Sadder but wiser: Understanding how depression affects financial forecasting
Is there an upside to being depressed? For almost four decades, psychologists have searched for an answer to this counterintuitive question. The search has intensified more recently as the prevalence of depression has trended upwards over the years. Anecdotally, we know that many historically important and high-achieving figures, from Charles Darwin to Abraham Lincoln, experienced different forms of this mental illness. So, is there more to depression that we are missing?
Despite extensive evidence for the costs and the few benefits of depression in psychology literature, evidence is sparse from real-world settings. In “The Upside of Being Down: Depression and Crowdsourced Forecasts,” assistant professor of finance Sima Jannati and PhD candidate Du Nguyen used a real-world setting to investigate the influence of mild persistent depression on the accuracy of earnings forecasts for public firms in the U.S.
Financial forecasting, or predicting how much a company will earn, used to be restricted to professional analysts on Wall Street. More recently, crowdsourced websites such as Estimize.com allow any person to contribute their views and expectations about upcoming quarterly company revenues and earnings. This setting gives us an ideal opportunity to examine whether depression helps or hinders the financial judgments of the range of contributors because we can see the accuracy of each forecast by comparing it to the company’s actual earnings once announced.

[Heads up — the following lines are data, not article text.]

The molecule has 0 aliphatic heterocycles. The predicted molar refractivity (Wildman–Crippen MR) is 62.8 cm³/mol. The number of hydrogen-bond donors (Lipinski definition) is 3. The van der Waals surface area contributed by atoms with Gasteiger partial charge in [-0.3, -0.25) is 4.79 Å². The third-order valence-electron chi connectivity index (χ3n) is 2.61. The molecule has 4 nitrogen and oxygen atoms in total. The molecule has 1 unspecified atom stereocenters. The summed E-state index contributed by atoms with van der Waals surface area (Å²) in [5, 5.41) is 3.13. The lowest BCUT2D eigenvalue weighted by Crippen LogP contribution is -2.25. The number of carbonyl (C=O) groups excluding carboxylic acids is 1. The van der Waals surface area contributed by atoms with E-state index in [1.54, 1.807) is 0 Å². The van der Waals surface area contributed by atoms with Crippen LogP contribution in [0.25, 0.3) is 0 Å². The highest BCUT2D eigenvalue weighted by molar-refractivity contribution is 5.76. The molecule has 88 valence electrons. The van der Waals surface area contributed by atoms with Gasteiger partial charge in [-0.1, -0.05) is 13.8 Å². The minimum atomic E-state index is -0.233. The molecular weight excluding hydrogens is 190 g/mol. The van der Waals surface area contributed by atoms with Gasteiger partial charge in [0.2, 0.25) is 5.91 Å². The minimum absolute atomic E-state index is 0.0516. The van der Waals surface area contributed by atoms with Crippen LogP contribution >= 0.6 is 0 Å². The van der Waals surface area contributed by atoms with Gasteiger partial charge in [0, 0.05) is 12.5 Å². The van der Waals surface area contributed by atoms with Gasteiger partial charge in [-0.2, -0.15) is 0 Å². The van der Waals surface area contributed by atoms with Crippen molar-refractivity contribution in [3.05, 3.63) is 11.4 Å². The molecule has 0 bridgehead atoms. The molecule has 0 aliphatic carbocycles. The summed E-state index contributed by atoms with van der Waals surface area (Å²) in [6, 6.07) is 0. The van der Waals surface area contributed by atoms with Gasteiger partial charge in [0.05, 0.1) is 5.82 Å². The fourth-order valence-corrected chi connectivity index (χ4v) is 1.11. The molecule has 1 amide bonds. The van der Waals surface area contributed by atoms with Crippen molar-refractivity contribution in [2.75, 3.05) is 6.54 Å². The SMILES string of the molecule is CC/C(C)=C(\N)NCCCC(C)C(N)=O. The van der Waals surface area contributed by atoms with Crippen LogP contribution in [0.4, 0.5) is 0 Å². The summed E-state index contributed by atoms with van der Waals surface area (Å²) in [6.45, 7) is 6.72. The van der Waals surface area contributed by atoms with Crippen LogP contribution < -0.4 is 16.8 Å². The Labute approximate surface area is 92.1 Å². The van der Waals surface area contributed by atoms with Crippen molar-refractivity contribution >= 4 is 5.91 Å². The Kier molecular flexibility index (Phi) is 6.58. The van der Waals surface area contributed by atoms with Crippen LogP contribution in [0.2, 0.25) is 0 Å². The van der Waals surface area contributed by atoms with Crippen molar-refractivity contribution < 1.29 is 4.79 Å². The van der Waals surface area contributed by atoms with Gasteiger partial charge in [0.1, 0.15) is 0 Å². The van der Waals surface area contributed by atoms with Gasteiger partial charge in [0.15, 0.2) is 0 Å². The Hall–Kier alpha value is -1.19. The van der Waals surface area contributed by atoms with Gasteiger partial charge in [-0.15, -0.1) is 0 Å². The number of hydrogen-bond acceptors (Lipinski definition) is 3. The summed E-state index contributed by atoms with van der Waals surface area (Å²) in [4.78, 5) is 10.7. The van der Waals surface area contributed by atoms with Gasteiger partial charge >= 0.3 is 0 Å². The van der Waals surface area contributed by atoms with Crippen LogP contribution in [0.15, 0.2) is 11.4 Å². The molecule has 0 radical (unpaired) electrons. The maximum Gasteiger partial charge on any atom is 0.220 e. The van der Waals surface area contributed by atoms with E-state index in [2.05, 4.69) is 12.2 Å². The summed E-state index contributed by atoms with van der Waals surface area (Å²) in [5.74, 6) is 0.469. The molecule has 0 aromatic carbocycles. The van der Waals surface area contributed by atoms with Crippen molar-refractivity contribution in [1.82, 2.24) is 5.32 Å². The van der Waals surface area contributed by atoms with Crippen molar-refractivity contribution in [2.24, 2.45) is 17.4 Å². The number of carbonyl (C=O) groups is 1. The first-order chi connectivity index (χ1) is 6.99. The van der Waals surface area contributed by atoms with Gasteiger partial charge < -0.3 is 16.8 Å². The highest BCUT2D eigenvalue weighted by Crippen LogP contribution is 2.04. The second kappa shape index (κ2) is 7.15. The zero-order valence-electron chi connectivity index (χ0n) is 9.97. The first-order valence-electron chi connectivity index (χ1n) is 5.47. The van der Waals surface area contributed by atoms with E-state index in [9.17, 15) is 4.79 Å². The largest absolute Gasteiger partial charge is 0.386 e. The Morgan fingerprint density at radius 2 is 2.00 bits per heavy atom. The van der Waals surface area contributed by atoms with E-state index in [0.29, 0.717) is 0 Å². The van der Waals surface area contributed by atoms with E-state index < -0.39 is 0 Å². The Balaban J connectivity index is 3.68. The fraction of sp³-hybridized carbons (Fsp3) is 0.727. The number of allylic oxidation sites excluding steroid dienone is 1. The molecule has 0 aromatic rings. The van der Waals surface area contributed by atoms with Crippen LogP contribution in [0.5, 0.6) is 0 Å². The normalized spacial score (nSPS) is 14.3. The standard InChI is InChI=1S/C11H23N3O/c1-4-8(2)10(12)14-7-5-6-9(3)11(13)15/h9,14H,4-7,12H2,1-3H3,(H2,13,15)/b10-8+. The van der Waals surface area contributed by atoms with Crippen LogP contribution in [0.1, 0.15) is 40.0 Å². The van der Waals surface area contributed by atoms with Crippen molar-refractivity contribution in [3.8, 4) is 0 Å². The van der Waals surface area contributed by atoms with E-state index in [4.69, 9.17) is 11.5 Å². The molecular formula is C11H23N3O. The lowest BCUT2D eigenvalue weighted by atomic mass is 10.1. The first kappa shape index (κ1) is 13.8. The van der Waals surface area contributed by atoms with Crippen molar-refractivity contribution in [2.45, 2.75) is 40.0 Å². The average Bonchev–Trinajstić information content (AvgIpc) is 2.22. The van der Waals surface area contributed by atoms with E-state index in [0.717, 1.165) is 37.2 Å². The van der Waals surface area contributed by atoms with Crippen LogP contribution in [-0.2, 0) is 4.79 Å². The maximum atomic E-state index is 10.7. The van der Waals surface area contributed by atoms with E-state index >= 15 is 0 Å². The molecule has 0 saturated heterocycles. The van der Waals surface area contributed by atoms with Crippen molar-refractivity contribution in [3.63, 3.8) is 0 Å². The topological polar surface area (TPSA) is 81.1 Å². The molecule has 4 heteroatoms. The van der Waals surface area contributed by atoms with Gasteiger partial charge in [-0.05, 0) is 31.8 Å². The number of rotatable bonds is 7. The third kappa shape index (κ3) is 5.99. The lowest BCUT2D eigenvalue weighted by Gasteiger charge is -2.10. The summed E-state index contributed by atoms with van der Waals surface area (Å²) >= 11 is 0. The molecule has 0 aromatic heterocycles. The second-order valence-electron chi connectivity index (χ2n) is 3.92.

Our hypothesis states that if depression is beneficial to decision-making, contributors should make more accurate predictions when they are depressed versus when they are not. To know when people are more likely to be depressed, we use responses to a nationwide survey conducted by Gallup Analytics, asking about depression over time. We measure depression levels by looking at the percentage of responses indicating they are depressed.
Unexpectedly, we find that during higher depressive conditions, users’ forecasts are 3% closer to actual company earnings. This effect of depression is comparable to an improvement gained by an additional 1.5 years of forecasting the earnings of the same firm. It is also comparable to the accuracy gained by being a professional analyst, who also experiences better forecasting during a higher depression.
How does this happen? To understand the results we find, we investigate two possible explanations. The first is based on emotions and says that when people are depressed, they become less optimistic and closer to reality. We find support for this explanation because we see that most of the improvement in forecast accuracy comes from the most optimistic forecasters. The second explanation is based on how thoughts are processed and says that when people are depressed they analyze information more slowly and take longer to consider things. We also find support for this explanation since users take longer to generate their forecasts when depression is high.
When does this happen? We find that the effect is not limited to temporary (i.e., weather-induced) or seasonal (i.e., winter blues) depression and is also present during pleasant weather conditions and over non-winter months. Essentially, this is a chronic phenomenon.
Our research highlights some positive side effects of mild depression in a real-world setting. We find that depression is a factor of forecast accuracy for both common and professional forecasters. We show that this effect occurs because of depression’s impact on both emotions and thoughts. While we shed light on a potential bright side of depression, this evidence does not attest to the economic and social costs of depression nor lighten the seriousness of this mental disorder. As a saying goes, “sadder but wiser.”